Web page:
How many ounces
Of course, we all have differing opinions on what makes good coffee great, but I’m sure we can all agree: watered down java, or potent brown sludge is neither
So if you're wondering how many ounces are in a shot of coffee? and How many do you need to make it? Whether your poison is a creamy, frothy latte, or an espresso shot straight up, you’ll need to learn some fool proof methods to measuring the perfect cup every time.
Whether you aspire to be a smooth at-home barista or a professional coffee-shop barista, there are a few things you absolutely need to know. A standard single shot of espresso is 1 ounce of liquid volume and double that respectively for a double shot. That’s the easy part to define, but how do you we get there?
The answer is in the measurements! (and a few other things – which you’re about to learn about)
The Coffee Grounds
Note that espresso requires the finest of grinds; aim for the consistency of a fine powder that will clump together (think whole wheat flour). What, you don’t have agood grinder yet? Well, you had better get one fast if you’re want to start enjoying REAL coffee.
PRO TIP: Using a scale is the best way to ensure accuracy of your espresso ground measurements. We recommend this grinder by OXO which has a handy built in scale - and is just downright awesome.
Measuring is Key
For a standard double shot similar to what you will find in your favorite coffee house, aim for 16 grams, give or take a few due to personal preference of taste.
Tamping Like a Pro
To prep your espresso for your machine, you’ll have to firmly pack in your grounds. You’ll need to use a technique that industry insiders call tamping. To tamp, finely pack the espresso into your portafilter or machine input.
Why tamp? This will ensure that water will be forced through the grounds with the same pressure, allowing for the consistency of your shot. Use a coffee tamper like this beauty for maximum precision! Check out CoffeeResearch.org for a full on tutorial on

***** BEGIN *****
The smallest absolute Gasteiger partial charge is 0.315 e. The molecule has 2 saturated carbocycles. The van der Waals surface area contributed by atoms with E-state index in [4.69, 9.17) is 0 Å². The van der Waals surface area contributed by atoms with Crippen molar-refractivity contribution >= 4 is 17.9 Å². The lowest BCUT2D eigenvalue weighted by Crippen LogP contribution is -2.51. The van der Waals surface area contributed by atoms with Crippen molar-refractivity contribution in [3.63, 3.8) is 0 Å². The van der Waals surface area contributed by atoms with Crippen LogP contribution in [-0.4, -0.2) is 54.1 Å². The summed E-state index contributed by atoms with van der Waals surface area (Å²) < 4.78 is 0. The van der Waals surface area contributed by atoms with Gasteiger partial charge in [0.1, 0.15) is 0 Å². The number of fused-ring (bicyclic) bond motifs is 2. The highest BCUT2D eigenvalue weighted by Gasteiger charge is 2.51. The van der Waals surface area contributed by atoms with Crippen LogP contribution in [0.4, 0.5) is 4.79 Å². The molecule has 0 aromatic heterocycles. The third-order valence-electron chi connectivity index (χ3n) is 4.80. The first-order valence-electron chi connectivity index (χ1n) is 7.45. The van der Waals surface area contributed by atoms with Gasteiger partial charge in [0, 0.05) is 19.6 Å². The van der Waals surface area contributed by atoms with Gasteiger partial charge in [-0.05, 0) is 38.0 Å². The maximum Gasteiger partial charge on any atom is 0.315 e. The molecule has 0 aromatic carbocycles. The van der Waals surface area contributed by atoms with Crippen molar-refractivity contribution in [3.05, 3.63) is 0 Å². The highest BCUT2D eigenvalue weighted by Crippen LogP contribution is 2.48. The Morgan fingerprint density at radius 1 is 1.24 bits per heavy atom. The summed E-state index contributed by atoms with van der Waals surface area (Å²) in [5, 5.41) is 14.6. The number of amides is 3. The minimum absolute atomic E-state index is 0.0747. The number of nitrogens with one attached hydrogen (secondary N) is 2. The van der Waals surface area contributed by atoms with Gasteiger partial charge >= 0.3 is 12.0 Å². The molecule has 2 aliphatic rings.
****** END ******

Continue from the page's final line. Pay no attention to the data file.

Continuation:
The Right Temperature
One last thing to remember is NOT to overheat the water and to make sure that the water you do use is filtered. Nothing ruins a meticulously measured espresso shot like poor water quality.
Just like food, coffee can also be burnt! Make sure your water temperature does not exceed 205 degrees °F, or 96 degrees °C so that your espresso will not burn!
Not all Espresso Shots Were Created Equal
There are multiple variations of the espresso shot, thus it will have variations in volume. To yield a single shot with a normal pull time, use 7 grams of coffee per on ounce of water, and double that for a double shot as we discussed before.
The amount of volume the shot can yield, will depend on what kind of espresso pull you desire. Go Coffee Go seems to have all the answers if you really want to get into the nitty gritty!
The Ristretto (AKA the short shot)
- A ristretto espresso pull will yield a shorter shot, around 3/4 of an ounce due to its lesser extraction.
- You will use half the amount of water for a ristretto shot. The same applies to the larger cousin of the ristretto, the lungo.
- Ristretto shots will have a more concentrated and bolder flavorNow let’s compare the ristretto with the lungo
The Lungo (AKA the long shot)
- A lungo would require the same amount of coffee as a normal single shot, but double the water.
- A lungo will be less strong, but possibly a bit more bitter – if you’re into that type of thing
Ristretto and Lungo respectively are used in a variety of different espresso drinks for instance a ristretto in a flat white, and lungo in a long black. This is all just a matter of taste, and preference, so adjust your shot and pull times accordingly.
Do you consider yourself more of an audio or visual learner? Check out the following video from Third Rail Coffee in NYC! This tutorial will show you how to measure properly,
The Bottom Line
The answer to the question: “How many ounces is a shot of espresso” is not a simple one, because making the perfect cup is not a simple task in itself!
Remember the perfect espresso can be made with the following steps:
- check your water temperature
- pull the shot!
And then your espresso is good to go! Enjoy!
Back to the HomeGrounds homepage for more inspiration?